Once a month, National Australia Bank (ASX: NAB) releases the results of its Business Survey. Results from the June survey show that business conditions and capacity utilisation have slumped to a four-year low, and the outlook for forward orders and employment is “very poor”.
As NAB’s release stated, the survey “paints a worrying picture of the Australian economy”. It’s amazing to consider that the domestic economy which has enjoyed a resource boom over the past few years now has business conditions which are at similar levels to those at the tail end of the Global Financial Crisis (GFC). Sectors particularly struggling from weak conditions include retail, mining and manufacturing “with retail activity deteriorating to its weakest level in the history of the monthly survey (since 1997)”!
This week the market is also digesting news that China’s trade volumes fell in June. Total trade volumes reportedly fell by 2%, which included a fall in exports of 3.1%. A spokesman for the Chinese administration described the contraction, which was the first fall for exports in 17 months, as “not promising” and a “severe challenge”.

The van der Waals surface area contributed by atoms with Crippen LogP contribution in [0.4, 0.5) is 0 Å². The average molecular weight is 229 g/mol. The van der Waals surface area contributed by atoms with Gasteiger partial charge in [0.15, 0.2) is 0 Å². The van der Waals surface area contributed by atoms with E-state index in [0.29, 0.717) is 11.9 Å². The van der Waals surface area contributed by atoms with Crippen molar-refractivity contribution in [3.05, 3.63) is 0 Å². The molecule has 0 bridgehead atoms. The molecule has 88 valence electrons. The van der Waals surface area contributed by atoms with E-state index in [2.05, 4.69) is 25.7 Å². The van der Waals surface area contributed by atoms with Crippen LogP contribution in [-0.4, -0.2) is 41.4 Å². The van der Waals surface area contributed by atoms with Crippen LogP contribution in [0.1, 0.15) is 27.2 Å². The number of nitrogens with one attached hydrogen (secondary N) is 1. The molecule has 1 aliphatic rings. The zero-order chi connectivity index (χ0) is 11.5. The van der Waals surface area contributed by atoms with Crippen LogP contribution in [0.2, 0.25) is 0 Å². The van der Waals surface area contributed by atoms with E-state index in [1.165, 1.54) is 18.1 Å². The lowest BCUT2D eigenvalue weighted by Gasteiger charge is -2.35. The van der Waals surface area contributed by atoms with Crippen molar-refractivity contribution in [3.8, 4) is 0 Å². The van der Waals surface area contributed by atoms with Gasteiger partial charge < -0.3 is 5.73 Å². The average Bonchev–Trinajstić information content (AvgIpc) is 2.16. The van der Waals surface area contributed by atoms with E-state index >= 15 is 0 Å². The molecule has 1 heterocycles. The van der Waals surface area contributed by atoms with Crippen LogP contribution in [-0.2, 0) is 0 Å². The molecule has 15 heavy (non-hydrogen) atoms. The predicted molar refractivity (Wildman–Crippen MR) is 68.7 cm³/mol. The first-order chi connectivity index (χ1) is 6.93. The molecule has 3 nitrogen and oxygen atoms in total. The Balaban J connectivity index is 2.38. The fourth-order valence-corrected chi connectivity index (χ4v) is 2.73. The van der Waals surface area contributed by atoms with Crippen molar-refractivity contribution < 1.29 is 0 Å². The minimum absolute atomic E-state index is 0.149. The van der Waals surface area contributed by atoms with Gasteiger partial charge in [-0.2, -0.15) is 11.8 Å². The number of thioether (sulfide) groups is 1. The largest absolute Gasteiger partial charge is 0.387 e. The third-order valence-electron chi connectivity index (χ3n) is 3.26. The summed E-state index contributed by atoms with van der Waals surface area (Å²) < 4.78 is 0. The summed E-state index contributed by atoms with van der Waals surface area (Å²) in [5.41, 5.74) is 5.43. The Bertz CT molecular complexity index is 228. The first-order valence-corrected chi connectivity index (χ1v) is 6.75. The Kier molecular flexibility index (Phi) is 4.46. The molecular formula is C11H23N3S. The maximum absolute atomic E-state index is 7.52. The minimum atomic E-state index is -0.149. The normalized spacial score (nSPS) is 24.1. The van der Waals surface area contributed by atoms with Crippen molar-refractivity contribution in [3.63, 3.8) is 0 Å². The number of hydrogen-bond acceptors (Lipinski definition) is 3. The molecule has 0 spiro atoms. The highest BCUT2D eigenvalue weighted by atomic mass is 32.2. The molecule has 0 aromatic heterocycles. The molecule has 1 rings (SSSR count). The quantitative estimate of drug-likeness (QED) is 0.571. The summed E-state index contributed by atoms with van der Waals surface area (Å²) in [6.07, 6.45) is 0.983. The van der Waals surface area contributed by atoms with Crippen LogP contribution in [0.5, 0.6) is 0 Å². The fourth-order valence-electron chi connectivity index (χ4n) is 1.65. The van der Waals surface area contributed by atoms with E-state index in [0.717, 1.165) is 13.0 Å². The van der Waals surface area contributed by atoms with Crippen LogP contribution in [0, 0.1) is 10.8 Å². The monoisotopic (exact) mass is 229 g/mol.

All in all, the survey plus the weak Chinese trade figures adds to the increasing body of data that suggests Australia might be headed for a recession and that another interest rate cut is not far off.
Source: Google Finance
So what is an investor to do?
Some businesses are largely ‘recession proof’, such as healthcare companies. Other businesses have the potential to actually do better in a tough economic environment than in a booming economic environment.
The following four companies (as the chart above shows) have all massively outperformed the S&P/ASX 200 Index (Index: ^AXJO) (ASX: XJO) over the past five years and could continue to do well should Australia’s economic outlook deteriorate further. All four have business models whose services experience higher demand in a weaker economic environment. Cash Converters (ASX: CCV) and Thorn Group (ASX: TGA) both provide personal loans to customers which more people are forced to draw upon in hard economic times. While Credit Corp (ASX: CCP) and Collection House (ASX: CLH) run debt collection services, which generally experience higher volumes when an economy contracts, causing personal debt default rates to rise.
Foolish investors know not to get too caught up in trying to predict macroeconomic factors, however identifying firms that are currently growing their earnings and which stand to benefit should the economy weaken, could well be worth further investigation.
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Motley Fool contributor Tim McArthur owns a share in Collection House and Credit Corp.
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